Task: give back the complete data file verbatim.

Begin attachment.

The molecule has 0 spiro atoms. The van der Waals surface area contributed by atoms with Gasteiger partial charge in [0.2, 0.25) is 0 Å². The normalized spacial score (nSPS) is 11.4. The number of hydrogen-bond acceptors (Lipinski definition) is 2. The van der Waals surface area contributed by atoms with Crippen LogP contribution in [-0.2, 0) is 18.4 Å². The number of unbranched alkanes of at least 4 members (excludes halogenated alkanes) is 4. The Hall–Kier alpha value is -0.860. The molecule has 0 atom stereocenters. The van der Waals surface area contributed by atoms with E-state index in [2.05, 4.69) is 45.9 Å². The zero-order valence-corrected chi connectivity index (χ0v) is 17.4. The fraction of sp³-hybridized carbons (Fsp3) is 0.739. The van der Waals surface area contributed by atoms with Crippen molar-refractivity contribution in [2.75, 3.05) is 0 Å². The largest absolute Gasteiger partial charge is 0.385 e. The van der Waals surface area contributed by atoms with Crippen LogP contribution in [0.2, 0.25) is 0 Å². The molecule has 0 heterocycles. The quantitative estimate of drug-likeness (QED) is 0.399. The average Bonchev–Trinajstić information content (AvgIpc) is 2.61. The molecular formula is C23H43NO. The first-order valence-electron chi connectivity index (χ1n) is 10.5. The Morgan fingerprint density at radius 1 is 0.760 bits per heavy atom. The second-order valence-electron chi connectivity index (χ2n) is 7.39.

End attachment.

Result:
The molecule has 0 spiro atoms. The van der Waals surface area contributed by atoms with Gasteiger partial charge in [0.2, 0.25) is 0 Å². The normalized spacial score (nSPS) is 11.4. The number of hydrogen-bond acceptors (Lipinski definition) is 2. The van der Waals surface area contributed by atoms with Crippen LogP contribution in [-0.2, 0) is 18.4 Å². The number of unbranched alkanes of at least 4 members (excludes halogenated alkanes) is 4. The Hall–Kier alpha value is -0.860. The molecule has 0 atom stereocenters. The van der Waals surface area contributed by atoms with E-state index in [2.05, 4.69) is 45.9 Å². The zero-order valence-corrected chi connectivity index (χ0v) is 17.4. The fraction of sp³-hybridized carbons (Fsp3) is 0.739. The van der Waals surface area contributed by atoms with Crippen molar-refractivity contribution in [2.75, 3.05) is 0 Å². The largest absolute Gasteiger partial charge is 0.385 e. The van der Waals surface area contributed by atoms with Crippen LogP contribution in [0.2, 0.25) is 0 Å². The molecule has 0 heterocycles. The quantitative estimate of drug-likeness (QED) is 0.399. The average Bonchev–Trinajstić information content (AvgIpc) is 2.61. The molecular formula is C23H43NO. The first-order valence-electron chi connectivity index (χ1n) is 10.5. The Morgan fingerprint density at radius 1 is 0.760 bits per heavy atom. The second-order valence-electron chi connectivity index (χ2n) is 7.39.